2Correspondence concerning this article should be addressed to John Stephan, School of Management, Marist College, 355 Dyson Center, Poughkeepsie, NY 12601. E-mail: John.Stephan@marist.edu or to Joel Brockner, Columbia Business School, Columbia University, 715 Uris Hall, New York, NY 10027. E-mail: email@example.com
Spaced Out in Cyberspace? Evaluations of Computer-Based Information1
Article first published online: 31 JAN 2007
Journal of Applied Social Psychology
Volume 37, Issue 2, pages 210–226, February 2007
How to Cite
Stephan, J. and Brockner, J. (2007), Spaced Out in Cyberspace? Evaluations of Computer-Based Information. Journal of Applied Social Psychology, 37: 210–226. doi: 10.1111/j.0021-9029.2007.00157.x
1The authors thank Michael Morris, Batia Wiesenfeld, and an anonymous reviewer for their constructive comments on an earlier version of the manuscript.
- Issue published online: 31 JAN 2007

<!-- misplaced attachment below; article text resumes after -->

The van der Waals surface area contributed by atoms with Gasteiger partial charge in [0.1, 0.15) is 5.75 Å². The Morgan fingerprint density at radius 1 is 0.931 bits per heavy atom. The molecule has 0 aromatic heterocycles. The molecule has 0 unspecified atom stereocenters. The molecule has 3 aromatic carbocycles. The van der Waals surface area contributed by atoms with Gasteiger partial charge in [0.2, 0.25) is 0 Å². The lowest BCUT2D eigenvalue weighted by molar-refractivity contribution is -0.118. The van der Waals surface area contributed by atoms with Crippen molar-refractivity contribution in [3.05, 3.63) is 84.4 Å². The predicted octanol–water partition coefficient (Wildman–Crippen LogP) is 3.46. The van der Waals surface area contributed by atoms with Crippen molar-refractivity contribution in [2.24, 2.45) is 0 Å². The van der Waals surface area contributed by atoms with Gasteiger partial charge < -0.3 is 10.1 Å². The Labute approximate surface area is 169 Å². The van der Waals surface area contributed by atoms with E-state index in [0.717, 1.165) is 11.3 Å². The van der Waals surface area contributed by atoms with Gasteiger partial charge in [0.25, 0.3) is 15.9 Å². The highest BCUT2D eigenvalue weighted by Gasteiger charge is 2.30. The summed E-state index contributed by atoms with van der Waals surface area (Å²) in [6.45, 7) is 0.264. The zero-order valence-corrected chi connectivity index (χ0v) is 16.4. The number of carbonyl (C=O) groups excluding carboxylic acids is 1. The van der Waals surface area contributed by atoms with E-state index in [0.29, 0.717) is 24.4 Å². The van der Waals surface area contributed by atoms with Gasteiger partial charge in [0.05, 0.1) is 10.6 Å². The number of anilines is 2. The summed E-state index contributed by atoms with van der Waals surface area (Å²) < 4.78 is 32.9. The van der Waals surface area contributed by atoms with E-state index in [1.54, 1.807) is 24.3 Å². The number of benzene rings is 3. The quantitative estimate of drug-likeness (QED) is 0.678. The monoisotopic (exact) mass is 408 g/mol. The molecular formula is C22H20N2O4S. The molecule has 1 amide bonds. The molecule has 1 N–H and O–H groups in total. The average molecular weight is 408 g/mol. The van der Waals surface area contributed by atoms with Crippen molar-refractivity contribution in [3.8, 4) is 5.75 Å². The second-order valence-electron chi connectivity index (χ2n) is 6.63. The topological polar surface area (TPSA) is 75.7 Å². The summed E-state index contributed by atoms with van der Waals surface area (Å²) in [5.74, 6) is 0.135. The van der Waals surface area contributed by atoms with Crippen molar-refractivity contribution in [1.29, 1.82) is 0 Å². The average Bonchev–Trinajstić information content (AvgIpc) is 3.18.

- Article first published online: 31 JAN 2007
This study draws on cognitive elaboration theory to examine when and why people evaluate computer-based information more favorably than information from a less automated source. Half of participants received information from a computer, while half received the identical information from a less automated source. Moreover, participants were induced to be more vs. less involved in the information-acquisition process. As predicted, participants in the low-involvement condition evaluated the information more favorably when it came from a computer than from a less automated source. This difference was eliminated in the high-involvement condition. Further supporting our reasoning, the interaction effect between information source and level of involvement was more pronounced for participants low, rather than high, in need for cognition.